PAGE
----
I really should be writing today about the excellent idea from United to bundle various ancillary items into an opaque package and offer them as an upsell, but instead I’m going to have a personal rant about the hotel I stayed at in Beijing earlier this week. Everything was good at the Crowne Plaza Sun Palace right up until the point I was checking out. So this complaint is more directed at whoever set up the card accceptance system (probably linked to their reservation system) and failed to properly train the staff in its use. Nothing undoes the good work of hotel staff more than a customer feeling like he has been cheated on his bill.

The crux of the problem comes down to dynamic currency conversion. I’ve talked about DCC before when discussing the payments process for airline websites, and when going over some AVIS financial results, and I’ve always been a big supporter of DCC as a revenue generator for airlines with large domestic networks who sell direct to visitors living in countries with a different currrency. It really is a nice source of ancillary revenue, even if sometimes the implementation is not as straightforward as one might hope – one airline once told me 5% of passengers on the website used DCC for their purchase. But the airline passenger is always given a choice to choose to pay in the airline’s currency, or the currency of his own credit card. This is where the Crowne Plaza Sun Palace lost me.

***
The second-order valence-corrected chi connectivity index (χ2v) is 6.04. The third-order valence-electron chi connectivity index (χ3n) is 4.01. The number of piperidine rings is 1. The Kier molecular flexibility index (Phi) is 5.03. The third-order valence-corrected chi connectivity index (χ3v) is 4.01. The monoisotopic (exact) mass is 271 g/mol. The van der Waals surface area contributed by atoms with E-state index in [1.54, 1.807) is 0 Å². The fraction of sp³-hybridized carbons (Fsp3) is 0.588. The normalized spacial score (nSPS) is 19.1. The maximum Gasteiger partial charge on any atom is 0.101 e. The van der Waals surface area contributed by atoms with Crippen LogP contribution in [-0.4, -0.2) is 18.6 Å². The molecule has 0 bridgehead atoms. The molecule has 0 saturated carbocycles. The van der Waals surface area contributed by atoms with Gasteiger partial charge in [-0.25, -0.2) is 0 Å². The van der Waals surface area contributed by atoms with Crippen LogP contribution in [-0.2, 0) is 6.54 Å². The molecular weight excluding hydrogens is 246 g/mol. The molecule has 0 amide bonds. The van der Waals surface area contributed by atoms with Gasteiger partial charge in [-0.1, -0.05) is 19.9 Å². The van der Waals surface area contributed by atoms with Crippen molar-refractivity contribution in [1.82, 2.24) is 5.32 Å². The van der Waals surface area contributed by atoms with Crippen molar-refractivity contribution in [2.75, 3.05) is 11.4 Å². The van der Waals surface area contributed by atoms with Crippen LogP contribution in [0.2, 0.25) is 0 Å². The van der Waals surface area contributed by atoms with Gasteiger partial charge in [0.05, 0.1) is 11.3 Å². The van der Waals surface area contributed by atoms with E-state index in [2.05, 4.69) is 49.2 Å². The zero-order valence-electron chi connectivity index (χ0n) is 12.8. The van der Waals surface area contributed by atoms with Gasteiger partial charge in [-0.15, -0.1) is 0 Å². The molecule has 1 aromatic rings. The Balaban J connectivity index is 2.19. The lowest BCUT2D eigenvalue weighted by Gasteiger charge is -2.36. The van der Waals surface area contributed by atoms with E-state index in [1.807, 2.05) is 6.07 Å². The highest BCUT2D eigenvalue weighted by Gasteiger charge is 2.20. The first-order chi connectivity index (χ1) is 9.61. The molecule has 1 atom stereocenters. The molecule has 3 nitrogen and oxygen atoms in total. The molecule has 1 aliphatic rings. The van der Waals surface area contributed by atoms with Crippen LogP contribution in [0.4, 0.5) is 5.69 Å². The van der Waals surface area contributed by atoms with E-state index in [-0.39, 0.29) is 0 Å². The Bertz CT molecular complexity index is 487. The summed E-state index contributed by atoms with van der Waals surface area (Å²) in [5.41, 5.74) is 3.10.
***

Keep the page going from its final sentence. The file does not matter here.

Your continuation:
The credit card slip, just above the area requiring a signature, contained the text “I declare that I have been offered a choice of payment currencies and my choice is final. I understand that the currency conversion is not provided by VISA.”

The card terminal picked up that my card issuer bills me in Euros, so the amount I was signing for was denominated in this currency – it looks like they’ve added a margin of around 4-5% onto the exchange rate. I asked instead that the charge be processed in local currency, especially given that I clearly was being told that I had a choice. A Mr E. Y. Kim whose title was guest relations manager was very friendly, but neither he nor the lady behind the counter had any idea how to fix it and give me te choice I was supposedly being offered! In fact, he tried to explain to me that it was VISA doing the conversion until I showed him what was printed on the payment slip to the contrary. I remember when AVIS in France launched DCC and whenever I rented a car in Nice they wanted to charge me in Australian dollars, and the staff rarely knew how to change it. I used to have to tell them to override the country code in the address field as this was what drove the default currency in their system – unfortunately at Crowne Plaza I had no idea how to tell the staff to override the default in their system, so their lack of training meant my complaints were going nowhere. As I had a plane to catch I had no choice but to just sign it and leave; next time I’m in that part of the world I’ll definintely be looking for alternate accommodation – hopefully a hotel that trains their staff better before letting them loose on the paying guests.